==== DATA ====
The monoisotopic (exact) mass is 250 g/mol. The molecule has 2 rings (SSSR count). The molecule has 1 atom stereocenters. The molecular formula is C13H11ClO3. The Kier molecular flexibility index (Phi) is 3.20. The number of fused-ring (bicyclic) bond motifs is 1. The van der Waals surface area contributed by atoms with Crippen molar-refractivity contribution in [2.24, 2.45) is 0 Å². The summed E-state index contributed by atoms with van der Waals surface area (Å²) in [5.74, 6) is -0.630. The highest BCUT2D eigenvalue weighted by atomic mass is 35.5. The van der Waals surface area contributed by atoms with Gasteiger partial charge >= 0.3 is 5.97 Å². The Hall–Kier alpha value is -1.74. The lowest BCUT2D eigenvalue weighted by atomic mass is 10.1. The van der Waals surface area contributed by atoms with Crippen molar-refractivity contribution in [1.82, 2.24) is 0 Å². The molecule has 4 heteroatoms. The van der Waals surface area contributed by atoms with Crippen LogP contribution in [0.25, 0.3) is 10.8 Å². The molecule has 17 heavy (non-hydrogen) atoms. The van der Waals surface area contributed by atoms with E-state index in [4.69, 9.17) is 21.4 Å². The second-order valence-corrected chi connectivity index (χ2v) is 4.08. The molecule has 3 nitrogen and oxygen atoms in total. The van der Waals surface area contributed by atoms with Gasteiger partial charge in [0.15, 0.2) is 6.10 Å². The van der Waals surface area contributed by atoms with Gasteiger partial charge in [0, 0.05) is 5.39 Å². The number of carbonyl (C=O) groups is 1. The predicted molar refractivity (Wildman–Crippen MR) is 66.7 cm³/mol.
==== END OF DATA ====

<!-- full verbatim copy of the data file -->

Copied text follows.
The monoisotopic (exact) mass is 250 g/mol. The molecule has 2 rings (SSSR count). The molecule has 1 atom stereocenters. The molecular formula is C13H11ClO3. The Kier molecular flexibility index (Phi) is 3.20. The number of fused-ring (bicyclic) bond motifs is 1. The van der Waals surface area contributed by atoms with Crippen molar-refractivity contribution in [2.24, 2.45) is 0 Å². The summed E-state index contributed by atoms with van der Waals surface area (Å²) in [5.74, 6) is -0.630. The highest BCUT2D eigenvalue weighted by atomic mass is 35.5. The van der Waals surface area contributed by atoms with Gasteiger partial charge >= 0.3 is 5.97 Å². The Hall–Kier alpha value is -1.74. The lowest BCUT2D eigenvalue weighted by atomic mass is 10.1. The van der Waals surface area contributed by atoms with Crippen molar-refractivity contribution in [1.82, 2.24) is 0 Å². The molecule has 4 heteroatoms. The van der Waals surface area contributed by atoms with Crippen LogP contribution in [0.25, 0.3) is 10.8 Å². The molecule has 17 heavy (non-hydrogen) atoms. The van der Waals surface area contributed by atoms with E-state index in [4.69, 9.17) is 21.4 Å². The second-order valence-corrected chi connectivity index (χ2v) is 4.08. The molecule has 3 nitrogen and oxygen atoms in total. The van der Waals surface area contributed by atoms with Gasteiger partial charge in [0.15, 0.2) is 6.10 Å². The van der Waals surface area contributed by atoms with Gasteiger partial charge in [0, 0.05) is 5.39 Å². The number of carbonyl (C=O) groups is 1. The predicted molar refractivity (Wildman–Crippen MR) is 66.7 cm³/mol.